Select examples of topics that are covered by the articles referenced in this Guidebook include:

  • Demographic, clinical, and operative risk factors associated with postoperative adjacent segment disease in patients undergoing lumbar spine fusions: a systematic review and meta-analysis.
  • Adjacent-Segment Disease Following Spinal Arthroplasty. A Review
  • Risk factors for adjacent segment degeneration after posterior lumbar fusion surgery in treatment for degenerative lumbar disorders: a meta-analysis.
  • Factors of Adjacent Segment Disease Onset After Microsurgical Decompression for Lumbar Spinal Canal Stenosis.
  • Adjacent Segment Reoperation and Other Perioperative Outcomes in Patients Who Underwent Anterior Lumbar Interbody Fusions at One and Two Levels.
  • Factors Predictive of Adjacent Segment Disease After Lumbar Spinal Fusion.
  • Prognostic Factors for Adjacent Segment Disease After L4-L5 Lumbar Fusion.
  • Risk factors of second surgery for adjacent segment disease following anterior cervical discectomy and fusion: A 16-year cohort study.
  • Adjacent segment disease after posterior lumbar instrumentation surgery for degenerative disease: Incidence and risk factors.
  • Adjacent segment degeneration after fusion spinal surgery-a systematic review.
  • Multiple-Repeated Adjacent Segment Disease After Posterior Lumbar Interbody Fusion.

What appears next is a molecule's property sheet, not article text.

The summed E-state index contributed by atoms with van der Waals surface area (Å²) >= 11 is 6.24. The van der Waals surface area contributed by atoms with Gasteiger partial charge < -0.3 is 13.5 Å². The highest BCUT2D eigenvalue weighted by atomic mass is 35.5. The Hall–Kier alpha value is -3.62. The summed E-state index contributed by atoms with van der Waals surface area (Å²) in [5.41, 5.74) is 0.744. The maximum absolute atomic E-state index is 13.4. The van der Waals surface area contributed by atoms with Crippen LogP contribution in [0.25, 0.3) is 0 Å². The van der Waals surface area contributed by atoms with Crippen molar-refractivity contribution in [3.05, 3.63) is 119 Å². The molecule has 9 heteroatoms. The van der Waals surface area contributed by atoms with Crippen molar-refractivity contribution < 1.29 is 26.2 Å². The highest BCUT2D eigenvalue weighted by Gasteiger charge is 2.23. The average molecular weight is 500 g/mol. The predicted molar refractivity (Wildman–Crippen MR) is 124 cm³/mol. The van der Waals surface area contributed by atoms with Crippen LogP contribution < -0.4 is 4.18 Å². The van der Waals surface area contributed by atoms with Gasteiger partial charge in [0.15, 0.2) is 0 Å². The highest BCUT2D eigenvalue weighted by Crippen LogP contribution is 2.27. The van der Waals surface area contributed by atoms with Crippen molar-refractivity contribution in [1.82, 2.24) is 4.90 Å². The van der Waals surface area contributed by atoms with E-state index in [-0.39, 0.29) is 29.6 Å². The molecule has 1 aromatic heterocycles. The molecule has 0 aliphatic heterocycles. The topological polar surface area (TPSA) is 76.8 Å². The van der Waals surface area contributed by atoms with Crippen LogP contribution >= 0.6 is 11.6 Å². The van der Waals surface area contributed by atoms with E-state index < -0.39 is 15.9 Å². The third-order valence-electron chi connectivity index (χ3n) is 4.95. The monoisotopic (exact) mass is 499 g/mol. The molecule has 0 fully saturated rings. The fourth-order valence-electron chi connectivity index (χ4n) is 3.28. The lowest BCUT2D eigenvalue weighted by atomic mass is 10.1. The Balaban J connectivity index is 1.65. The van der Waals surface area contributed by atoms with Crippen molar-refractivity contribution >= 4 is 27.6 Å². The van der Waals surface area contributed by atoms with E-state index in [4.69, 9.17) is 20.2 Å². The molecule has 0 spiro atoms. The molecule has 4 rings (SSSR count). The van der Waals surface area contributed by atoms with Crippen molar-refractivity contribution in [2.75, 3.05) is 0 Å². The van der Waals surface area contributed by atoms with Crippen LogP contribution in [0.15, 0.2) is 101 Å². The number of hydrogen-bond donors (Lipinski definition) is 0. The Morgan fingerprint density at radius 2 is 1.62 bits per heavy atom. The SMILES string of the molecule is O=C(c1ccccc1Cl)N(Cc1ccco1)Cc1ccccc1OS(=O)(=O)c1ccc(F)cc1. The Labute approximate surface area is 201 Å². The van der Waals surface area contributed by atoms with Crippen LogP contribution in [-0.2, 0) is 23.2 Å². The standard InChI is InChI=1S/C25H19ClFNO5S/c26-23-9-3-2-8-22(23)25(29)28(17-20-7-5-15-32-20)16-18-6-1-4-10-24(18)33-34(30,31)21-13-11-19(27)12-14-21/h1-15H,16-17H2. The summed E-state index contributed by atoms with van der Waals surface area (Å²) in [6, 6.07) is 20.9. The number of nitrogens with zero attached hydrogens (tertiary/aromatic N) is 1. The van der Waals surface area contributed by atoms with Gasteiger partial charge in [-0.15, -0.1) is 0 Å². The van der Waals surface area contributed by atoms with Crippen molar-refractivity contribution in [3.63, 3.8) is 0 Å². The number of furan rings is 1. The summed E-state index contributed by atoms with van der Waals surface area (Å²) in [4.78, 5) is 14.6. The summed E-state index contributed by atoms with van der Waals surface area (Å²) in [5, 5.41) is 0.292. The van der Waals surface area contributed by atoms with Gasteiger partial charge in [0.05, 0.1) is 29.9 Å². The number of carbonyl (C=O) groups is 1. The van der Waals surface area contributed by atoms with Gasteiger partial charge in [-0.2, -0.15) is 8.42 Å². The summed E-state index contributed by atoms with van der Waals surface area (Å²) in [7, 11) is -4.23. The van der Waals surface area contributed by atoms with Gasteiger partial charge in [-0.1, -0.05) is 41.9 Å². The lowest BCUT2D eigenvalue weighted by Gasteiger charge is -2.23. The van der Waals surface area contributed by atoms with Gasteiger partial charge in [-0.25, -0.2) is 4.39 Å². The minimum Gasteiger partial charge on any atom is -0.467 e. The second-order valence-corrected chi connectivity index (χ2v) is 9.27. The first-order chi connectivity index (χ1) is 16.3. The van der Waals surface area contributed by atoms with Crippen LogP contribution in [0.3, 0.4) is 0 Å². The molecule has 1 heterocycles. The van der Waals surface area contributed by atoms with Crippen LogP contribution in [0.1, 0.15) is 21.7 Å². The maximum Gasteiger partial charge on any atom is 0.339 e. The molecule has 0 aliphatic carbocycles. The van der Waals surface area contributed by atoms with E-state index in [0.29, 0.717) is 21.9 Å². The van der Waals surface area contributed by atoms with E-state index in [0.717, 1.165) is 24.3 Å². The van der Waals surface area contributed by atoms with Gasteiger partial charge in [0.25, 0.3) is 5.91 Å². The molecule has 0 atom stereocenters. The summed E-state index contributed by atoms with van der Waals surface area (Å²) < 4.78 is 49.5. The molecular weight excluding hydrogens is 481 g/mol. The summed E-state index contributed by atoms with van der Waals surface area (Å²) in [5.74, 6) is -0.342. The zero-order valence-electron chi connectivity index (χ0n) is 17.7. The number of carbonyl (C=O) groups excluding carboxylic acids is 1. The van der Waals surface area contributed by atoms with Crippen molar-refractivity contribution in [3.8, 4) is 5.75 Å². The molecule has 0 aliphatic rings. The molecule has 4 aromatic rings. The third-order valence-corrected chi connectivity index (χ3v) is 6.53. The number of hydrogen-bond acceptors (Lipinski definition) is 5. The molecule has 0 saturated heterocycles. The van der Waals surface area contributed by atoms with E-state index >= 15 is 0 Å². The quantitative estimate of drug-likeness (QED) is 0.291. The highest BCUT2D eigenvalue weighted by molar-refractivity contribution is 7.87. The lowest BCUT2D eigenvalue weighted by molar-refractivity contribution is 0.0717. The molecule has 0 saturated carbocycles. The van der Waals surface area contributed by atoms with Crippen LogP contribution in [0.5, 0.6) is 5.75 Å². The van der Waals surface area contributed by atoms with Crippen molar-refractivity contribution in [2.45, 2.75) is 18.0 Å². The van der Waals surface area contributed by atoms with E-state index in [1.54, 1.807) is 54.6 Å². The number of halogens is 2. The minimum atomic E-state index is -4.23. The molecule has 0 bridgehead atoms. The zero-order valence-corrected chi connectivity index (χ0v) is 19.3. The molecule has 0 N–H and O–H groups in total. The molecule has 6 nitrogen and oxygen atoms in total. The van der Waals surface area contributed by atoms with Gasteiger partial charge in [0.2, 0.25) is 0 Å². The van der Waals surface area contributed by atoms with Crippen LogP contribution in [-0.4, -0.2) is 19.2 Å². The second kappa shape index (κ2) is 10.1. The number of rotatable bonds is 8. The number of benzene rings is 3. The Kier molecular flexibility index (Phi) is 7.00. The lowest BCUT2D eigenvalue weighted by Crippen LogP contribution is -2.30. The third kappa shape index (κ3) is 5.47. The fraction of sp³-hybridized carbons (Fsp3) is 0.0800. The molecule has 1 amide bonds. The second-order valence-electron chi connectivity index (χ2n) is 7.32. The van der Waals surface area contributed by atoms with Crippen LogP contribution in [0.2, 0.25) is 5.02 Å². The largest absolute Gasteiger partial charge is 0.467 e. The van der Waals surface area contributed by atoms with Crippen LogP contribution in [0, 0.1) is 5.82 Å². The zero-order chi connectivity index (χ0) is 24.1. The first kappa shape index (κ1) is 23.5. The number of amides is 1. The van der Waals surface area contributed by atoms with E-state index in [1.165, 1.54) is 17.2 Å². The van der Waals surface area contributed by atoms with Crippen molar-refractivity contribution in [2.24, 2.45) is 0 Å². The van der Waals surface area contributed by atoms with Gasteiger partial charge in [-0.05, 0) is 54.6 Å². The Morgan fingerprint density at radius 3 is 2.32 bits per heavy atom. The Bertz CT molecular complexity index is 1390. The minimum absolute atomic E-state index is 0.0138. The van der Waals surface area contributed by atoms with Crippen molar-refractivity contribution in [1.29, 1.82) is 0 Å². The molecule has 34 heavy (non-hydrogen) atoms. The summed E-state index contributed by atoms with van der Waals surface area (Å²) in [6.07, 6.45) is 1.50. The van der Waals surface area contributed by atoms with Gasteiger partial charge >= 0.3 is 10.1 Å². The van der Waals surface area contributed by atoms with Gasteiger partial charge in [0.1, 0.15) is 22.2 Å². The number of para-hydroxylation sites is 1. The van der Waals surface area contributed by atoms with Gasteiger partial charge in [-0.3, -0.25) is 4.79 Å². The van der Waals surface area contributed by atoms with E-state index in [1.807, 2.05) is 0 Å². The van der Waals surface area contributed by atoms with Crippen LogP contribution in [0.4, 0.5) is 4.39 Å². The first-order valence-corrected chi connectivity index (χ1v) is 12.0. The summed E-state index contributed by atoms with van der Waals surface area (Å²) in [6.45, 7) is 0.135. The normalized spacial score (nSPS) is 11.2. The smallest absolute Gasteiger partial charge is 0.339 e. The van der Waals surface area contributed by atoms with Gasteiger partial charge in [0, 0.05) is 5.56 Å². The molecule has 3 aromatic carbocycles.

• Risk factors associated with clinical adjacent segment pathology following multi-level cervical fusion surgery.
  • Effectiveness of Reoperations for Adjacent Segment Disease Following Lumbar Spinal Fusion.
  • Cervical canal stenosis and adjacent segment degeneration after anterior cervical arthrodesis.
  • Adjacent segment pathology requiring reoperation after anterior cervical arthrodesis: the influence of smoking, sex, and number of operated levels.
  • Impact of body mass index on adjacent segment disease after lumbar fusion for degenerative spine disease.
  • Risk factors for predicting symptomatic adjacent segment degeneration requiring surgery in patients after posterior lumbar fusion.
  • Repeated adjacent-segment degeneration after posterior lumbar interbody fusion.
  • Risk factors of adjacent segment disease requiring surgery after lumbar spinal fusion: comparison of posterior lumbar interbody fusion and posterolateral fusion.
  • Adjacent segment disease after anterior cervical discectomy and fusion: clinical outcomes after first repeat surgery versus second repeat surgery.
The MediFocus Literature Guide on Adjacent Segment Disc Disease
is available in two formats:
PDF Format
(available for immediate download to your computer)
List Price: $ 134.95
Less Discount: $ 65.00
Your Discounted Price: $ 69.95

Soft-Cover Book
(includes free PDF download plus free shipping in United States)
List Price: $ 164.95
Less Discount: $ 65.00
Your Discounted Price: $ 99.95

Order by Phone:

To order by phone, please call:


Order by Mail:

To order by mail, please print and complete this Order Form